Renewable Energy Project Documents

Renewable Energy Project Documents

Lachlan Tait

15 years: Renewable energy & project finance lawyer

In this video, Lachlan will explore the different document types, often referred to as "project documents," that are typically used for renewable energy projects, as well as look at how they influence bankability.

In this video, Lachlan will explore the different document types, often referred to as "project documents," that are typically used for renewable energy projects, as well as look at how they influence bankability.

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Renewable Energy Project Documents

9 mins 45 secs

Key learning objectives:

  • Understanding different document types

  • How they influence bankability

Overview:

The documents we have talked through here make up the main project elements that must be bankable in order for a renewable energy project to secure non-recourse project financing.

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Summary

What are the different types of project documents?

  • Authorisations - A renewable energy project will require a host of regulatory authorisations. Key things to look out for in authorisations are deadlines, for example long stop dates and unduly onerous conditions. Failure to meet deadlines may give rise to adverse consequences, such as additional costs or termination. Analysis of the conditions of an authorisation may be best undertaken with the help of a specialist advisor.

  • Land and access - Like any infrastructure project, renewable energy projects require land. This must be secured for periods long enough to cover the project's lifespan, typically upwards of twenty years. Proprietary land rights include ownership and leases, as well as rights giving exclusive possession of the land. Land must also of course be accessible, both for travel to the site, and within the site itself.

  • Power purchase agreements - In renewables projects, power purchase agreements (PPAs) are the primary source of revenue. It is therefore critical that PPA revenues are de-risked to a degree satisfactory to lenders. On the commercial side, this means ensuring that the PPA's commercial terms are clear and robust. The volume of electricity to be sold must be certain, with project developers and lenders generally preferring "take or pay" arrangements. The PPA will be a key focus for project finance lenders and it is critical that the PPA is bankable from both an intra and inter-document perspective.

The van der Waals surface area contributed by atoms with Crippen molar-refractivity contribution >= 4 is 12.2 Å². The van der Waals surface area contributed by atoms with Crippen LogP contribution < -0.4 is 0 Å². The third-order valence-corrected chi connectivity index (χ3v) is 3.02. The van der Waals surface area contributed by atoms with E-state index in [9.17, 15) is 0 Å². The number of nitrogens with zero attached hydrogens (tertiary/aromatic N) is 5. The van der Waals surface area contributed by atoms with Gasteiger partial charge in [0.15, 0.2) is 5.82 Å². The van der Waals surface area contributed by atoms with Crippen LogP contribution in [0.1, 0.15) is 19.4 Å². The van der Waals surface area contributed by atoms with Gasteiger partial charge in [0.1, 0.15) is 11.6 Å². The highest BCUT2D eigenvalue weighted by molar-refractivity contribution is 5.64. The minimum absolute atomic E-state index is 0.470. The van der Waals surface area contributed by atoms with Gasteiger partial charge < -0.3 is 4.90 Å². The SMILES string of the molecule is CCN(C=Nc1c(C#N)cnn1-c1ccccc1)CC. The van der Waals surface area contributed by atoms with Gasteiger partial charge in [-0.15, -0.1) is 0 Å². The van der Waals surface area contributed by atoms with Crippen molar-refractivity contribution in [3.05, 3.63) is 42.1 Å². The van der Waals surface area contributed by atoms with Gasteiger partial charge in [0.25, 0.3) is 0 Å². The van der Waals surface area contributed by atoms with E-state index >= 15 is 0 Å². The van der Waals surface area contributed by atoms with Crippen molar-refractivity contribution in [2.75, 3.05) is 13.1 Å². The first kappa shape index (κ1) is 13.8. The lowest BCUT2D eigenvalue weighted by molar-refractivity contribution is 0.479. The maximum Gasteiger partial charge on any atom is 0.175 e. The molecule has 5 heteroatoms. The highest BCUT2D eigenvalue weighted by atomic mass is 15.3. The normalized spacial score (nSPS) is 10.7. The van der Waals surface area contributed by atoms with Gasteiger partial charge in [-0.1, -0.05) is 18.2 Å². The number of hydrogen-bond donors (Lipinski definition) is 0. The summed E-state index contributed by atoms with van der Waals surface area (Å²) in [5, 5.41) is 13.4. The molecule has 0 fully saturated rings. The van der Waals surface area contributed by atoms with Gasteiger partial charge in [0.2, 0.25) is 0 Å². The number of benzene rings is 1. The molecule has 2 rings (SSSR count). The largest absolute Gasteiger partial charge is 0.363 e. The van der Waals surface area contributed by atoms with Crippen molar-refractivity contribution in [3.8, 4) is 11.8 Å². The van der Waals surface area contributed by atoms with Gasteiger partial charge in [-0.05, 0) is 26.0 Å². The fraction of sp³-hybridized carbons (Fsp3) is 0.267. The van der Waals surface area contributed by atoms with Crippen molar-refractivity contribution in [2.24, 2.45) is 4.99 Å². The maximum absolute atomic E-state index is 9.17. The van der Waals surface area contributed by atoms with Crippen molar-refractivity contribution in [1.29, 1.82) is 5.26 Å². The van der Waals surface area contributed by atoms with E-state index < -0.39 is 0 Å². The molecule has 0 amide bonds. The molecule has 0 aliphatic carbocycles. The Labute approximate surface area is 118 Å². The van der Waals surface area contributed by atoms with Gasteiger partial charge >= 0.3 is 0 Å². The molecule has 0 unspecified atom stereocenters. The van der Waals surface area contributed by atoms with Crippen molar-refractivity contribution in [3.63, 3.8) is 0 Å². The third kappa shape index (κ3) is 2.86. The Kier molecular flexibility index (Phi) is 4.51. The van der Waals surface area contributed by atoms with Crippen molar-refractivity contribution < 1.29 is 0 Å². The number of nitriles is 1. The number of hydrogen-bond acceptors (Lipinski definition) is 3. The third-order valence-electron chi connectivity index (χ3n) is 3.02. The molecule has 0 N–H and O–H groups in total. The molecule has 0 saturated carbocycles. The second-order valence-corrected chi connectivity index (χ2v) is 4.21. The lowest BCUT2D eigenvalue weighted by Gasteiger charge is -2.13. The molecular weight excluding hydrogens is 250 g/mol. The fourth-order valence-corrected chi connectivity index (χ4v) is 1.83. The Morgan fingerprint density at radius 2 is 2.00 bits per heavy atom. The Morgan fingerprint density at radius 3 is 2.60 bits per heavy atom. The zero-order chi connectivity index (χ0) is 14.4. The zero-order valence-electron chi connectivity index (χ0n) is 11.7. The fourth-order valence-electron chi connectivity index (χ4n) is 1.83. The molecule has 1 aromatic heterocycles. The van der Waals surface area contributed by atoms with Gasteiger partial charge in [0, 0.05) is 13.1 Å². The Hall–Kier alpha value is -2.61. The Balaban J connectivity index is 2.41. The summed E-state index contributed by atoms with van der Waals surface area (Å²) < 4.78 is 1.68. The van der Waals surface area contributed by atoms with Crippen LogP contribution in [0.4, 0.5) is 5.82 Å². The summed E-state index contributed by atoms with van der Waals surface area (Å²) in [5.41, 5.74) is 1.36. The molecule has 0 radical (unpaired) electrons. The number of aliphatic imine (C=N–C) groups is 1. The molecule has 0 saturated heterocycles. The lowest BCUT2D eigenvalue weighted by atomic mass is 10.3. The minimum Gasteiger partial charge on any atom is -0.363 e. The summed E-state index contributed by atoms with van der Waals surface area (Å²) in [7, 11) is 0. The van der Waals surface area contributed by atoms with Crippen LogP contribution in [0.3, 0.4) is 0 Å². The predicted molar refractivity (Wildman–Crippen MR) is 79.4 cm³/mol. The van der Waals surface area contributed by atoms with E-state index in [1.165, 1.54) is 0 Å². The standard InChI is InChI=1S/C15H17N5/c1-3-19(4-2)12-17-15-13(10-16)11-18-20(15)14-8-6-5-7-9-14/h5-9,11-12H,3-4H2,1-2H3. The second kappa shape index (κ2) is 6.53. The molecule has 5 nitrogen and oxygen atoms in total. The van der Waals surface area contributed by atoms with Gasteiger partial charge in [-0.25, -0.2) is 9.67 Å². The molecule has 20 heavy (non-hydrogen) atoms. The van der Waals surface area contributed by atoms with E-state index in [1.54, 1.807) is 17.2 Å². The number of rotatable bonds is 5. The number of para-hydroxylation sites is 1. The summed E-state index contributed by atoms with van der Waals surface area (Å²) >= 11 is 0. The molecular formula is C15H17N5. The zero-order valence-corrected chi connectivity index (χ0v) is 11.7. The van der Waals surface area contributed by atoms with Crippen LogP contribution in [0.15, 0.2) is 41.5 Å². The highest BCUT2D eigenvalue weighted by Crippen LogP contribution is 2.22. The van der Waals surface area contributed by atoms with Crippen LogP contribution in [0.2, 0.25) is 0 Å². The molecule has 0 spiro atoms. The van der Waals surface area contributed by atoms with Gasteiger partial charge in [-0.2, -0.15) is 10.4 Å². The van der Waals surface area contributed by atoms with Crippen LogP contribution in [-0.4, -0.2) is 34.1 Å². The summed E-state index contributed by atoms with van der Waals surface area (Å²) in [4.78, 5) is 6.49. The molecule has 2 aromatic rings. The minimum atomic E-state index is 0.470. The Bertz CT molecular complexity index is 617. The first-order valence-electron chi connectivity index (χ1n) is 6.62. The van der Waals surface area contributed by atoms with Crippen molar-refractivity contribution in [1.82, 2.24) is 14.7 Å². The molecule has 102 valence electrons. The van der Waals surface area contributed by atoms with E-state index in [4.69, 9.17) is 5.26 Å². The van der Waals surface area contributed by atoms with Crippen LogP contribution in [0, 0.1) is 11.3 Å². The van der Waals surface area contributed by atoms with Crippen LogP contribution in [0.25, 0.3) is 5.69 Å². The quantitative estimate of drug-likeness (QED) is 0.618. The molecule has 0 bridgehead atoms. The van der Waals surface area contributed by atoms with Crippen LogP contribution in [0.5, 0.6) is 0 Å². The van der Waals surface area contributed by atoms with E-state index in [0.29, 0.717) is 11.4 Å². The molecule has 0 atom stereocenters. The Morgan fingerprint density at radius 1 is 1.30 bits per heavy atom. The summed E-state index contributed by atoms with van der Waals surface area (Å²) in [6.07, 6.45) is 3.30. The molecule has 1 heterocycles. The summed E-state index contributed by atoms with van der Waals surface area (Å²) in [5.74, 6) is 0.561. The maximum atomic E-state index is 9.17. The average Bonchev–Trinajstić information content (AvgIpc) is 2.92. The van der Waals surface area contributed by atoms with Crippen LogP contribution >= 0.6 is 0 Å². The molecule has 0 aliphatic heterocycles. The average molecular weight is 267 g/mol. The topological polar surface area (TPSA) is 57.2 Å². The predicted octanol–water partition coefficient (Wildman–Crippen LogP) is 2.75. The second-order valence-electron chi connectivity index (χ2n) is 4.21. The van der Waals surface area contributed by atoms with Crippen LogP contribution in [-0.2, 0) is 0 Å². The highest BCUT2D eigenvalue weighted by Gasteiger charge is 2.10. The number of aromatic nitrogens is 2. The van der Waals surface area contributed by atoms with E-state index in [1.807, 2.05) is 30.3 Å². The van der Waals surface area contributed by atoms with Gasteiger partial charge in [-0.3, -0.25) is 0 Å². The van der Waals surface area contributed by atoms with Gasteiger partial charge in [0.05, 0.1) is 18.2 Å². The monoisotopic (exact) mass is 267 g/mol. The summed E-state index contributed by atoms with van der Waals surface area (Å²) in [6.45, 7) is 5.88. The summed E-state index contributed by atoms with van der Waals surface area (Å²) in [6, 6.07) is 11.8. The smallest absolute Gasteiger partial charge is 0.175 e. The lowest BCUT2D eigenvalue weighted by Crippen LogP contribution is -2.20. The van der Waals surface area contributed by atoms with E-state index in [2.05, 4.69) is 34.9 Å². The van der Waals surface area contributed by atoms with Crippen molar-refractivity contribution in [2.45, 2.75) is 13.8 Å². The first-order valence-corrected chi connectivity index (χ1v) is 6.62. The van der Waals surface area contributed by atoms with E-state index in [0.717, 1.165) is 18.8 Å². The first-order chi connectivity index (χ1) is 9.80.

It must establish clear commercial terms, sensibly allocate risks and align appropriately with other relevant documents. If a change in law allows the seller to pass on increased costs under a PPA, this should be passed through to the buyer in the form of higher prices.

  • Construction - If PPAs are the main source of project revenues, then construction contracts are one of the main sources of project risks. Renewable energy developers generally prefer that renewable energy developers use an "engineering, procurement and construction" structure for the construction contracts. EPC essentially puts the full scope of designing the project, procuring the equipment and then constructing it all on a single party, the EPC contractor.

  • Operation and maintenance - Once commissioned, projects must be operated in accordance with applicable requirements and maintained so as to ensure ongoing performance and longevity. The operation phase is generally less risky than construction and so presents fewer bankability issues. It is also the point at which developers will start to repay the project finance debt accrued under their term facilities.

  • Connection - Renewables and other electricity projects generally require connection contracts in order to connect and export electricity to broader networks. Electricity networks are generally owned and operated by regulated monopolists, who earn a predetermined level of return for their provision of this essential infrastructure. Negotiations with these entities can be difficult, as they may hold the balancing of bargaining power. A key bankability point will be the risk of curtailment, which involves forcing a generator to reduce its electricity production, sometimes to zero.

What are the two dimensions of bankability?

  • Intra-document bankability, whereby any individual document must itself not present risks unacceptable to lenders; and
  • Inter-document bankability, in which misalignment across documents may create unacceptable risks. 

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Lachlan Tait

Lachlan Tait

Lachlan Tait is a lawyer specialising in renewable energy and project finance, and has been for 15 years. For the last 5 years he has worked in-house with renewable energy developers active across a range of jurisdictions, including both developed and emerging markets. He has participated in the negotiation, documentation and closing of numerous renewables project financings, involving a wide range of lenders including smaller national banks and international commercial banks.

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